The Naval Museum of Québec (Stanislas Déry Museum) is the only one of its kind in the Quebec City area and is one of the 73 official museums of the Canadian Armed Forces. It opened its doors on May 20, 1995, when the Pointe-à-Carcy Naval Complex was established in the Old Port of Québec. During the grand opening, the Right Honourable Jean Chrétien, Prime Minister of Canada at the time, unveiled an official plaque dedicating the museum to Lieutenant-Commander Joseph-Alexis-Stanislas Déry, a veteran of the Naval Reserve and the first donor of the Museum’s collection.
In 2008, the Naval Museum of Québec’s exhibition room was named after Mr. Paul-Henri Bouchard, in honour of this Naval Reserve veteran’s dedication. He fought long and hard for the creation of a naval museum and worked as a volunteer at the museum for many years after its opening.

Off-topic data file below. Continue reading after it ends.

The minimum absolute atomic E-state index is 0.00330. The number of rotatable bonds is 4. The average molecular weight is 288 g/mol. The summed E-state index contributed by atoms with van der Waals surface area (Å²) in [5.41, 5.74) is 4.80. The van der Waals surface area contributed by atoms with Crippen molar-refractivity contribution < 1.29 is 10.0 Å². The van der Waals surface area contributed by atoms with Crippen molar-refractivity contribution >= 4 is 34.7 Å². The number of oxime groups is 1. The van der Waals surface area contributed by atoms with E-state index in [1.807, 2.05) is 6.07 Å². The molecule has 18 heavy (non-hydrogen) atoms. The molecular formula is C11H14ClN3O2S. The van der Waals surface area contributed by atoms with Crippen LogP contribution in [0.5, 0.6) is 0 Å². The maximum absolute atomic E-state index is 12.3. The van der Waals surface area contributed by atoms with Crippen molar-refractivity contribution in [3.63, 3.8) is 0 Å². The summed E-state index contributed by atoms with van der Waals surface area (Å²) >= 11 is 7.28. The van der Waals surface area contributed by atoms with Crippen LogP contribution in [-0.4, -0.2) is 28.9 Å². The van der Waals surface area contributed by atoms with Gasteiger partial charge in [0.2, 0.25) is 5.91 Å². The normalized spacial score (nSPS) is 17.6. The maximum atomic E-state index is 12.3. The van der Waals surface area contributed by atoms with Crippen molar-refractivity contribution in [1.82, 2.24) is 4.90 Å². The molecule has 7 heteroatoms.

Over the past several years, the Naval Museum has been well positioned in the field of modern museology by proposing new approaches in the world of military museums, such as the theory of impacts. This ethno-social approach focuses on the historical dimension that is connected to objects, their stories and the testimonies associated with them. It allows the objects to “tell” their stories and reveal their multiple significations, which helps raise public awareness about the impacts of war in order to better promote peace.
Today, thousands of people visit the Museum annually. It is a must-see attraction for anyone wishing to learn more about the history of Canada’s Naval Reserve and the naval history of the St. Lawrence River.